Next Prime Minister Political Odds

Next Prime Minister Political OddsPolitics may or may not be a game of chance, but either way there is political betting, for instance as to who will be England’s next Prime Minister. Here are the top contenders.

Ed Miliband (4/5). Holds the record for youngest Leader of the Labour Party, being 40 when he assumed leadership of the party, at which time he also automatically became Leader of the Opposition. Miliband has described himself as a new type of politician, and as such has expressed support for gay and lesbian marriage.

Boris Johnson (10/1). Has been mayor of London since 2008 so he’s basically looking to expand his jurisdiction to the rest of the country. As mayor he banned use of alcohol on public transport and personally assisted film director Franny Armstrong after she was mugged in the street.

Yvette Cooper (14/1). Current Shadow Home Secretary, has also served as Chief Secretary to the Treasury and then as Secretary of State for Work and Pensions under Prime Minister Gordon Brown. Despite being a woman, Cooper surely has balls… that is Ed Balls, her husband and fellow Labour politician.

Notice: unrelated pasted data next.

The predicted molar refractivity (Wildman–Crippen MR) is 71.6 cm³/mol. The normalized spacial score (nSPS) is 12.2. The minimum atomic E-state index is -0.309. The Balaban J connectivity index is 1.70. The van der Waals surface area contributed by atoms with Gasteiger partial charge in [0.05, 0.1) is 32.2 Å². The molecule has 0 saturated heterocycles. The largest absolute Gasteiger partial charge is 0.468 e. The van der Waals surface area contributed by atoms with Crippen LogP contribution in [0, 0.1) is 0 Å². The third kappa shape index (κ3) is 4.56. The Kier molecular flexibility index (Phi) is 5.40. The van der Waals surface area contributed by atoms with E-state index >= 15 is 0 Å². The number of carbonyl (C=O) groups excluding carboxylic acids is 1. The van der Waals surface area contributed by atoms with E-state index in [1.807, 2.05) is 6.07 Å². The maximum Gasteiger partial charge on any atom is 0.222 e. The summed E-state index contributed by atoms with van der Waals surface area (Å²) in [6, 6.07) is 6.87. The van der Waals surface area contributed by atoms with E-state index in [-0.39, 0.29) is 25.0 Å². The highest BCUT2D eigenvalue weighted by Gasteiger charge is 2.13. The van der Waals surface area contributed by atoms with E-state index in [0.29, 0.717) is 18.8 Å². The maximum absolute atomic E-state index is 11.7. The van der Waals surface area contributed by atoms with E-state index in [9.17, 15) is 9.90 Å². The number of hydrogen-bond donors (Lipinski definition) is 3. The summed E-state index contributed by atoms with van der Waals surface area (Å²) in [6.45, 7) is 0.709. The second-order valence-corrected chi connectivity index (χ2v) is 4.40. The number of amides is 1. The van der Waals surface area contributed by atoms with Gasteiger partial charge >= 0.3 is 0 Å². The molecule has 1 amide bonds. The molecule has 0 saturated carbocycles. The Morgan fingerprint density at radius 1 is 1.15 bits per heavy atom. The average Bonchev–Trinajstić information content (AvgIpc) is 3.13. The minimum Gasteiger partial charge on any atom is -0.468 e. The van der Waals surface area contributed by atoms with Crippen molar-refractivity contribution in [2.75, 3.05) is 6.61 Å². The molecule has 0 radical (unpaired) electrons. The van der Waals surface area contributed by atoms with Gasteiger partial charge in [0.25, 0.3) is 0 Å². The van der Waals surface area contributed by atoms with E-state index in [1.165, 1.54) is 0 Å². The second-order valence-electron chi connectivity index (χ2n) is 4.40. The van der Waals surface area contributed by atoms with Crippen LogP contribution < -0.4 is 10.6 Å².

Theresa May (10/1). Has been embroiled in her share of controversies, including UK/US extradition cases, banning of khat, comments on the detention of Maria Miranda, the end of life plan for mentally ill asylum seeker, and many, many others, but when it comes to political odds, which politician hasn’t?

Michael Gove (25/1). Former Secretary of State of Education, a post for which he was criticized by the National Association of Head Teachers due to the climate of bullying, fear and intimidation they claimed he had created. Allegedly demoted to chief whip, though PM David Cameron has denied that to be the reason for the move.

Phillip Hammond (20/1). Held several Shadow Cabinet positions before being promoted to Secretary of State for Defence following the scandal and resignation of Liam Fox.

George Osborne (10/1). Of aristocratic descent and heir apparent to the Osborne baronetcy , he has been described by the Financial Times as metropolitan and socially liberal, hawkish on foreign policy with links to Washington neo-cons and ideologically committed to cutting the state, and a pragmatic Eurosceptic.